Omega

[Friend and fellow blogger Emmie Mears is having another one of her flash fiction competitions, so I thought, what better time to flesh out an idea that’s been knocking around in my head for a couple of days?  I get to satisfy my urge to write without being committed to a full-length novel or story…yet.  Her contest isn’t quite open for submissions yet, but I just couldn’t wait to get a little feedback on this post.  Hoping it fits neatly enough into the dystopian/horror sub-genre…  Who knows, maybe I’ll be able to expand upon it at a later date.  *See notes related to story’s particular plot at the end of the post.]  

Omega-E spreads fast, but there is about a month from the identification of patient zero to the time when the dead start to outnumber the living. The CDC and the government try to manage the numbers, with mass cremations to control the spread of the disease and to keep the corpses from piling up. Americans are pissed. Until their fear trumps the need to mourn and bury their dead. The situation declines fast and martial law is declared, but it’s a token gesture, with soldiers stationed only where there are valuable resources the government deems “in need of protection.” In most of the cities and suburbs, there is no law anymore.

This makes gathering supplies a lot easier, but also a lot more dangerous. There are other dangers besides contamination. Looters, psychos. The marines guarding the supplies will shoot to kill with the slightest provocation. But the worst, other people like us, people whose desperate minds have turned black with panic. Sometimes you can actually see the madness, flapping around, like a bird with a broken wing, behind their too-bright eyes.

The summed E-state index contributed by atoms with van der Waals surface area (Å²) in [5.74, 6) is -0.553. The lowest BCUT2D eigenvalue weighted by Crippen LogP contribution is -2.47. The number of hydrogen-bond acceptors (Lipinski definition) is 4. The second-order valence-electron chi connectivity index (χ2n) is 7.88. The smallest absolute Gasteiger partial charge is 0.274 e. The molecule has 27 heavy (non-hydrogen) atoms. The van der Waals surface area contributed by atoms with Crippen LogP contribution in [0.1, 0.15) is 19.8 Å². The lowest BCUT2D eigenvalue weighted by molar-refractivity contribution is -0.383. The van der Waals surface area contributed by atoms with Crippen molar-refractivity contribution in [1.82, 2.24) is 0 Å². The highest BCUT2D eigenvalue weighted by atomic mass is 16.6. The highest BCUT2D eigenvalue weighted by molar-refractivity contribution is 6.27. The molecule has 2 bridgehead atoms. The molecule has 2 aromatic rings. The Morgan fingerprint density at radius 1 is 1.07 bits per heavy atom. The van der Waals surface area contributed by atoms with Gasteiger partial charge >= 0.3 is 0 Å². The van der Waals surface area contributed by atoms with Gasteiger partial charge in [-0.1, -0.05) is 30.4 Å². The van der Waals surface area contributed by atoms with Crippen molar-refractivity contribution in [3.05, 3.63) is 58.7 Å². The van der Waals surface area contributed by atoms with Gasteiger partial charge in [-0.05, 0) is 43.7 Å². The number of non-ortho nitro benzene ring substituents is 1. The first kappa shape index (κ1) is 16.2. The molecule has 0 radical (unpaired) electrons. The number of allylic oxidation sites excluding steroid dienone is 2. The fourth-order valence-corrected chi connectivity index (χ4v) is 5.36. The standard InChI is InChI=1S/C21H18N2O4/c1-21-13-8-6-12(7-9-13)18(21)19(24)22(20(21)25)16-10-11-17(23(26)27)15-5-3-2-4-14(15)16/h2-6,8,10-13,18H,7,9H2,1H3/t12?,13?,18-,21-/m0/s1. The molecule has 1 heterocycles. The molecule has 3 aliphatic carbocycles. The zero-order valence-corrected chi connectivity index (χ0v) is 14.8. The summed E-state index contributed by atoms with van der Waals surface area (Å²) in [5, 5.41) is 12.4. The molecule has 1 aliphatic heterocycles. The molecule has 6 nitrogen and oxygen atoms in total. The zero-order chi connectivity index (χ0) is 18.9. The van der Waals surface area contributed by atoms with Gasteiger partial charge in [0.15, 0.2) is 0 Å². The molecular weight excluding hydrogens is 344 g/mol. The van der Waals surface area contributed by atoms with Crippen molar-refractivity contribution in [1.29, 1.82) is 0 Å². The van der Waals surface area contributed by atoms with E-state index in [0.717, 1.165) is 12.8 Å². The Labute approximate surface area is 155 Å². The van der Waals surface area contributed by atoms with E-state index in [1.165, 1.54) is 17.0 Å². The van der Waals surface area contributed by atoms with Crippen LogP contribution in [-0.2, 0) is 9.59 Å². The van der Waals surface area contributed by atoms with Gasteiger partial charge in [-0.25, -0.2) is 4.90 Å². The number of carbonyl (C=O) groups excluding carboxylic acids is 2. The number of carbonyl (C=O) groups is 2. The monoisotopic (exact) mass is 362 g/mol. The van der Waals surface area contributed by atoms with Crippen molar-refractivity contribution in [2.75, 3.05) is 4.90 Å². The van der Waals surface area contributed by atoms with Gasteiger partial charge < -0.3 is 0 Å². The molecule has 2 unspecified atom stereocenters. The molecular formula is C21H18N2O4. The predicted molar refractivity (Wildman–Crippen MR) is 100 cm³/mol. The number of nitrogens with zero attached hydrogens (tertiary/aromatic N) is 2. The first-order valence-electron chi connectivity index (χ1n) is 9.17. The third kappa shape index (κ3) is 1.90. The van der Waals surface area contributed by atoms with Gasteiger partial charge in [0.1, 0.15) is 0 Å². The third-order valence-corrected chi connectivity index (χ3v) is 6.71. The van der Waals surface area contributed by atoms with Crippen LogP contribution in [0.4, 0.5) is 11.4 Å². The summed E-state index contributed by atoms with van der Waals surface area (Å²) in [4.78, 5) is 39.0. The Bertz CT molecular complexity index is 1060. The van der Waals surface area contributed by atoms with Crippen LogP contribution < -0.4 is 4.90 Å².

And then there are the Infected. Like zombies, only worse. They’re sick, shambling…and bleeding copiously. Omega-E is almost entirely hemorrhagic. Makes the cases of Ebola in Africa look like a head cold. The Omega virus dies more quickly outside of the body than it’s African predecessor, so chances of surface contamination are lower, but once infected…there is no recovery. The only upside is that incubation for Omega-E is brief, the tell-tale rashes, fevers, and vomiting appearing within 24 hours of contamination, with death only a few days later. This makes the Infected pretty easy to identify.